Tuesday, July 1, 2008

Tangy Bistro-Style Chicken

We are going through quite a hot and sticky spell here in my part of country. So When I searched for a recipe for the chicken I had bought, I wanted one that didn't require baking and heating up my kitchen.

Since I had most of the ingredients on hand, I went for it, and I'm pleased with the results. The dish doesn't take long to make and tastes great. The mustard gives it a good tang and I love the hint of sweetness added by the applesauce.

As for cooking time, you can lessen it by flattening the breasts before cooking them. If I were to do this, I'd put them between layers of plastic wrap and go at it with a mallet or tenderizer.

I decided to serve it on couscous, at the advice of one of the cooks who commented on the original recipe. Before my adjustments, many people who had made the recipe commented that the sauce was to thin. This particular cook liked the couscous because it sops up the sauce. My sauce is thicker, but the couscous, as opposed to potatoes, didn't heat up my kitchen and it's as easy as could be to make!

By the way, I had Trader Joe's whole wheat couscous. All you have to do is boil some water and butter, turn off the heat, and add the couscous. Then you cover it for 5 minutes and it's done!

There were quite a few cooks who really enjoyed this dish over mashed potatoes. If it weren't so hot outside, I probably would have roasted the potatoes and smashed them, instead of mashing them. I bet that would have been really tasty!

Tangy Bistro-Style Chicken

Adapted from Epicurious, Nightly Specials

2 tablespoons unsalted butter
8-ounce skinless, boneless chicken breasts
salt and freshly ground pepper
1/3 cup chopped shallots
1/2 cup brandy
1/2 cup dry white wine
4 tablespoons Dijon mustard (I used whole grain)
1 cup chicken stock
1 (4 oz) cup of unsweetened apple sauce
1/3 cup light cream
3 tablespoons minced fresh chives

Season the chicken breasts with salt and pepper.

Melt the butter in a pan on medium-high heat and add the chicken breasts. Brown them on each side for 6-8 minutes. Check for doneness. I check by cutting into the breast on the underside in the thickest part. More experienced chefs say that they can tell by the chicken being firm to the touch and the juices running clear. But I just don't trust that, personally.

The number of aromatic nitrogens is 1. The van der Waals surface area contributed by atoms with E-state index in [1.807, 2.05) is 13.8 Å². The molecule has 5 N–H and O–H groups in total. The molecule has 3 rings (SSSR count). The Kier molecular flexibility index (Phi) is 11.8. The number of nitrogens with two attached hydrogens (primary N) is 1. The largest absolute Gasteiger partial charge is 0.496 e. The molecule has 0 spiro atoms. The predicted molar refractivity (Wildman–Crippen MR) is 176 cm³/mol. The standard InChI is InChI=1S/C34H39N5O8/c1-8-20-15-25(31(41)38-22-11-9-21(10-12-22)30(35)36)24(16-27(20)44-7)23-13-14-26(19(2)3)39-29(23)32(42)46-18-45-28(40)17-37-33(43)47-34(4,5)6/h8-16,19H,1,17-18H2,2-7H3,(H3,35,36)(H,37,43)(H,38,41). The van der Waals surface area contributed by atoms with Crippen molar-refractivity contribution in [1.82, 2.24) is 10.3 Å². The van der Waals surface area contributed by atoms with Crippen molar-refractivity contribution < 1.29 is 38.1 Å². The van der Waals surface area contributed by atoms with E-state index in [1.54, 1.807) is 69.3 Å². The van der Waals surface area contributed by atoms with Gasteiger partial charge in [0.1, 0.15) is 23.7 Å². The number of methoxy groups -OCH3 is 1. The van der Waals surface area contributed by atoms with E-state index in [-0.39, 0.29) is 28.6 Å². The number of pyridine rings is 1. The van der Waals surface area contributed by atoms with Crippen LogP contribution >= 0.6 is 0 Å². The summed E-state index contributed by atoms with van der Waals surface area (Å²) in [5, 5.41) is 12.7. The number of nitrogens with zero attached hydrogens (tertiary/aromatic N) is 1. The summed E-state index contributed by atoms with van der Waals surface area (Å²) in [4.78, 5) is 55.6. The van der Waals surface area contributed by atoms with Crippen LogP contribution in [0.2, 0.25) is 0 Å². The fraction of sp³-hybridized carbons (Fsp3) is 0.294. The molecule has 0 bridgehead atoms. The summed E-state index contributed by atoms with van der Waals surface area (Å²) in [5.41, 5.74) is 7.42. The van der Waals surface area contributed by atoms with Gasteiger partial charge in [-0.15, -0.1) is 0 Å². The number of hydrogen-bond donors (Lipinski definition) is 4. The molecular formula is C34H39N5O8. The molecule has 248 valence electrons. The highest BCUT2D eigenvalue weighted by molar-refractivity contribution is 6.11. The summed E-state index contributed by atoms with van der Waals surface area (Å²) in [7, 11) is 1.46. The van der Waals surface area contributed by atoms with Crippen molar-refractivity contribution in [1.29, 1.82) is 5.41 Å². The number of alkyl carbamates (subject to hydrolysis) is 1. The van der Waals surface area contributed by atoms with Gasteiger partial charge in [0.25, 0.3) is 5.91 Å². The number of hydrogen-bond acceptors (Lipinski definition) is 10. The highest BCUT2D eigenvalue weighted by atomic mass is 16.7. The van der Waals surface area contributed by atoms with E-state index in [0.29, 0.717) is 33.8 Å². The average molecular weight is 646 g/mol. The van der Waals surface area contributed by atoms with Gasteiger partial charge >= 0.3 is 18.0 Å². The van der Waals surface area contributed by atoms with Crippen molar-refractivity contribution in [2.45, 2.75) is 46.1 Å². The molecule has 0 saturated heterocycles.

When the chicken is done, transfer it to a covered dish to keep it warm.

Add a little olive oil or butter to the pan if there is not enough left after removing the chicken. Add the shallots and sauté for a couple of minutes, until the shallots begin to brown.

Take the pan off the stove, and away from the flame to add the brandy. By doing this, you are avoiding the brandy turning into a flambe! If, by some chance during cooking the brandy were to catch fire, you can cover it with a pot lid.

Turn the flame down to low and return it to the burner. Keep an eye on it, watching for flame, and let the brandy evaporate over low heat.

Add the wine to the pan, raise the heat to high, and bring it to a boil.

Whisk in the mustard and the apple sauce, and let reduce for 1 minute. Pour in the broth and cook for 2 to 3 minutes more.

Turn up the flame and cook for about minutes so that some of the liquid reduces and the sauce becomes thicker.

Add the cream and bring the mixture to a boil. Then, stir in the chives and return the chicken breasts to the pan.

Serve the chicken with either couscous, rice, pasta or mashed potatoes. Garnish with more fresh chives and red pepper. The red pepper and chives added a lot to the presentation here, because everything was the same color.


recipes2share said...

guess what I'm having for dinner....I've just put in a chicken to roast & was wondering what to do for a change. Really hot here too so think it's about time for to sit on the deck to have a chilled glass of white with a friend (before hubbie arrives home) & escape the hot kitchen!

Katie's blog said...

What a beautiful dish. I will have to try it!!

Elle said...

This looks fantastic, and simple! Two of my favorite things. :) I love couscous, but we just don't have it enough. I need too get back to making it more. Like you said, it's a good alternative to potatoes in the warmer weather.

Anonymous said...

This is enough to get me to cook. I really mean it.

puppymomma said...

Awe, thanks, Mom! :-)